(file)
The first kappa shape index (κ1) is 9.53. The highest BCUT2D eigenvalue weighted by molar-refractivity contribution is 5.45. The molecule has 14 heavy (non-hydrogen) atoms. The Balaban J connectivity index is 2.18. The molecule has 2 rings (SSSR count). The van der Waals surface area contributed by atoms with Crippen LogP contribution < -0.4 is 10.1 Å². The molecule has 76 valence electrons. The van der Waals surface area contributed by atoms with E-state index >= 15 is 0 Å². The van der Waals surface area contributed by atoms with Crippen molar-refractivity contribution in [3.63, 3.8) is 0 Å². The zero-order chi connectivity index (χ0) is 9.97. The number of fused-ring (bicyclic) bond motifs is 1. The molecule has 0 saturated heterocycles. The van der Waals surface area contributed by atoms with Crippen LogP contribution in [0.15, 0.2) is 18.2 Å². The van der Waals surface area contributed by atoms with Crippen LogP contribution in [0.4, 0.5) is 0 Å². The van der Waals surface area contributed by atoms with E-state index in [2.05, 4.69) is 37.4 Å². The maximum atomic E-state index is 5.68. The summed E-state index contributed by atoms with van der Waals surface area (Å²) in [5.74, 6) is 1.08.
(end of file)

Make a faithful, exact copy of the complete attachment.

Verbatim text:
The first kappa shape index (κ1) is 9.53. The highest BCUT2D eigenvalue weighted by molar-refractivity contribution is 5.45. The molecule has 14 heavy (non-hydrogen) atoms. The Balaban J connectivity index is 2.18. The molecule has 2 rings (SSSR count). The van der Waals surface area contributed by atoms with Crippen LogP contribution < -0.4 is 10.1 Å². The molecule has 76 valence electrons. The van der Waals surface area contributed by atoms with E-state index >= 15 is 0 Å². The van der Waals surface area contributed by atoms with Crippen molar-refractivity contribution in [3.63, 3.8) is 0 Å². The zero-order chi connectivity index (χ0) is 9.97. The number of fused-ring (bicyclic) bond motifs is 1. The molecule has 0 saturated heterocycles. The van der Waals surface area contributed by atoms with Crippen LogP contribution in [0.15, 0.2) is 18.2 Å². The van der Waals surface area contributed by atoms with Crippen LogP contribution in [0.4, 0.5) is 0 Å². The van der Waals surface area contributed by atoms with E-state index in [2.05, 4.69) is 37.4 Å². The maximum atomic E-state index is 5.68. The summed E-state index contributed by atoms with van der Waals surface area (Å²) in [5.74, 6) is 1.08.